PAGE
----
BARCELONA, SPAIN — I have seen the future of electric car charging, and it’s wireless. Or at least that’s one very possible future — nothing is for certain in the constantly changing world of electric vehicles, what with up and down gas prices, shifting subsidies and Tesla fires.
I am at EVS 27
, the big international electric car show, which is being held here simultaneously with the even larger Smart City Expo and World Congress
. Wireless solutions are everywhere, including some neat technology that Silver Spring Networks showed me for synchronizing traffic lights with real-time vehicle congestion. On one of the very big EVS 27 stands — right across from BMW (showing off its first-ever i3 electric car) — was Qualcomm, a major wireless player. Yes, it’s the same Qualcomm that’s big in smart phone technology.
The company's Britain-based Halo division is pushing to have multiple major-league carmakers charging wirelessly by the end of 2016. “We think wireless charging is key for electric cars,” said Anthony Thomson, a Qualcomm vice president. “It’s an elegant and efficient way to charge.” One company definitely going this way is Nissan — the electric Infiniti LE (a close relative of the Leaf, above) will charge wirelessly with a WiTricity system when it debuts sometime late next year. That will probably be the first wireless car on the market, but there will be many more.
Wireless charging works like this: A ground-based pad uses magnetic induction to transfer an electric charge to the car with, typically, a 10 percent loss. It’s not limited to slow charging; 20-kilowatt units could charge a car in half an hour. And it’s not limited to charging electric vehicles. Pretty soon, you’ll have a pad or bin in your car (Toyota already offers one) that will charge your phone wirelessly. Who doesn’t want to get rid of charging wires?
To work for your car, the two pads need to be fairly closely aligned, within 150 millimeters. A cellphone app could take care of guiding you in place, but eventually that software will be built into the car. It’s also possible that cars will have last-10-feet self-driving systems to ensure you’re aligned, but it’s an expensive solution.
“Wireless will be everywhere,” said Joe Barrett, a senior director of strategic marketing for Qualcomm. “There won’t be space for big charging posts everywhere; this will be the way forward.” Not everyone agrees with that. “I strongly doubt that wireless charging will cause a great strategic shift in the EV infrastructure sector,” said JB Straubel, chief technical officer at Tesla Motors, which is building its own “Supercharger” network.
Still, wireless is looking more feasible. The Society of Automotive Engineers (SAE) has agreed on an 85-kHz frequency for wireless, and it badly needed that kind of standardization. To ensure safety, there’s both foreign body detection — if a screwdriver gets thrown under the car, the charging stops, an alarm goes off, and you get a cellphone message that there’s been a power interruption. (You can start charging again remotely if the system issues an all-clear.) The same thing happens if a kid reaches down to retrieve a ball.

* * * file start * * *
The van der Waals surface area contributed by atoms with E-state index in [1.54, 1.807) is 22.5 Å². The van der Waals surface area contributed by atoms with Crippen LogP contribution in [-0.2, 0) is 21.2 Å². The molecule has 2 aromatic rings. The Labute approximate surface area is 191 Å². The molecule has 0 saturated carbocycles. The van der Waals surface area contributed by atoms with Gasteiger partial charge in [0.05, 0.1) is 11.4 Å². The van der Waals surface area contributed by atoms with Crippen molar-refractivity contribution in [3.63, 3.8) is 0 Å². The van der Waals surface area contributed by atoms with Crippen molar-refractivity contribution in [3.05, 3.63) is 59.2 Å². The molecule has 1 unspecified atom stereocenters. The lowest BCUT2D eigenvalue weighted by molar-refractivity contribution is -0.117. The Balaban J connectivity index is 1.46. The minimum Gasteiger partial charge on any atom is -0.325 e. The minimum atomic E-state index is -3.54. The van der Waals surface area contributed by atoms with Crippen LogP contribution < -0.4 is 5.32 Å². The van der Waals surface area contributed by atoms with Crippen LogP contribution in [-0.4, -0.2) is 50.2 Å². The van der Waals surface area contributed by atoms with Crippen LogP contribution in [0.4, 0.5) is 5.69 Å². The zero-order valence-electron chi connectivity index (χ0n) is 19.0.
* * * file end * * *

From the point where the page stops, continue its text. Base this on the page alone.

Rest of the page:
One of the hurdles now will be getting the existence of wireless charging better known, and that probably explained the Formula E racing cars that Qualcomm is sponsoring (above). Formula E is similar to Formula One, except the cars have batteries instead of big gas engines. To combat their range challenges, each driver will get two cars — one of which will always be charging. Formula E, after some delays, is starting next year with an international series that includes races in London and Beijing — and Miami and Los Angeles.
At least at first, only the chase vehicles will be charged wirelessly, but Thomas Nindl, a Qualcomm director of business development, told me it’s technically possible to charge the race cars on the fly with multiple embedded charging pads. “The cars will just charge on, charge off, as they go over the pads,” he said. The company’s research is into how fast they could go — 100 mph? 200 mph? — and still charge effectively.
While I was on the Qualcomm stand, Greg Ballard, the mayor of Indianapolis (above), came by to investigate wireless charging. “We’re definitely interested,” Ballard said. Indianapolis is an under-the-radar electric car pioneer. Ballard issued a proclamation pretty much abandoning gasoline for city vehicles by 2025, and if he can find a source for electric police cars those are going electric too. The French car-sharing service chose Indianapolis, not San Francisco or Seattle, as its first U.S. outpost.
Ballard, who is both a Republican and a 23-year Marine veteran, sees EVs as a matter of national security and freeing us from the tyranny of foreign oil. He pointed out that it can cost $400 to deliver a gallon of gasoline to troops fighting in Afghanistan. In fact, the military itself cites that figure to justify all the research it’s doing into solar, fuel cells and electric cars. And now wireless charging.
Here, on video, is a look at how aligning cars with pads will work in the real world:
Related on MNN: